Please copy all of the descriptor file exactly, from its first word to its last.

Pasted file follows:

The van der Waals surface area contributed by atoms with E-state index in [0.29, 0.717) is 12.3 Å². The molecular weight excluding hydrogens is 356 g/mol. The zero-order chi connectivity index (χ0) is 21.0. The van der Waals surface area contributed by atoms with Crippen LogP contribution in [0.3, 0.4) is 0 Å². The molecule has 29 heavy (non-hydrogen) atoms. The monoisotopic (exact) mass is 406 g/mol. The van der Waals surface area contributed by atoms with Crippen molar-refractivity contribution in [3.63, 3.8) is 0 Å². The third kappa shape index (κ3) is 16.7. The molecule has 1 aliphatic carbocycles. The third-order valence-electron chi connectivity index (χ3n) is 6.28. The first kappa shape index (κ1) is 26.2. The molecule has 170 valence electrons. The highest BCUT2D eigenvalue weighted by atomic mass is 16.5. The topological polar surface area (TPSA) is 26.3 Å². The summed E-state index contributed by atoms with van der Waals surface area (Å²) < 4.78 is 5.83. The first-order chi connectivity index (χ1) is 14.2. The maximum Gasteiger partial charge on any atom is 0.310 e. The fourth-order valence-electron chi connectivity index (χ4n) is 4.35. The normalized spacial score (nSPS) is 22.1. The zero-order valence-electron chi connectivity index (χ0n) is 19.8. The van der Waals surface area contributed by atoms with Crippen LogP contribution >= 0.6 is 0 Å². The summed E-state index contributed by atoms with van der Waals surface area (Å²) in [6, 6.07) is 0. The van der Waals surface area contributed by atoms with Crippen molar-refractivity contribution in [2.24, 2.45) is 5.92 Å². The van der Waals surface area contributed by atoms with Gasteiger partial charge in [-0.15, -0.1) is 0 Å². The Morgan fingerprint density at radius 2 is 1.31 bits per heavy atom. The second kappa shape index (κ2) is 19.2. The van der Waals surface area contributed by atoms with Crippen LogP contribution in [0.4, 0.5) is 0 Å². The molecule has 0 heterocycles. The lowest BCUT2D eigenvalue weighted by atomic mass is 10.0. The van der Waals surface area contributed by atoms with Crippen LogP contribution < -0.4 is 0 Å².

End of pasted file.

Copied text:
The van der Waals surface area contributed by atoms with E-state index in [0.29, 0.717) is 12.3 Å². The molecular weight excluding hydrogens is 356 g/mol. The zero-order chi connectivity index (χ0) is 21.0. The van der Waals surface area contributed by atoms with Crippen LogP contribution in [0.3, 0.4) is 0 Å². The molecule has 29 heavy (non-hydrogen) atoms. The monoisotopic (exact) mass is 406 g/mol. The van der Waals surface area contributed by atoms with Crippen molar-refractivity contribution in [3.63, 3.8) is 0 Å². The third kappa shape index (κ3) is 16.7. The molecule has 1 aliphatic carbocycles. The third-order valence-electron chi connectivity index (χ3n) is 6.28. The first kappa shape index (κ1) is 26.2. The molecule has 170 valence electrons. The highest BCUT2D eigenvalue weighted by atomic mass is 16.5. The topological polar surface area (TPSA) is 26.3 Å². The summed E-state index contributed by atoms with van der Waals surface area (Å²) < 4.78 is 5.83. The first-order chi connectivity index (χ1) is 14.2. The maximum Gasteiger partial charge on any atom is 0.310 e. The fourth-order valence-electron chi connectivity index (χ4n) is 4.35. The normalized spacial score (nSPS) is 22.1. The zero-order valence-electron chi connectivity index (χ0n) is 19.8. The van der Waals surface area contributed by atoms with Crippen LogP contribution >= 0.6 is 0 Å². The summed E-state index contributed by atoms with van der Waals surface area (Å²) in [6, 6.07) is 0. The van der Waals surface area contributed by atoms with Crippen molar-refractivity contribution in [2.24, 2.45) is 5.92 Å². The van der Waals surface area contributed by atoms with Gasteiger partial charge in [-0.15, -0.1) is 0 Å². The Morgan fingerprint density at radius 2 is 1.31 bits per heavy atom. The second kappa shape index (κ2) is 19.2. The van der Waals surface area contributed by atoms with Crippen LogP contribution in [0.4, 0.5) is 0 Å². The molecule has 0 heterocycles. The lowest BCUT2D eigenvalue weighted by atomic mass is 10.0. The van der Waals surface area contributed by atoms with Crippen LogP contribution < -0.4 is 0 Å².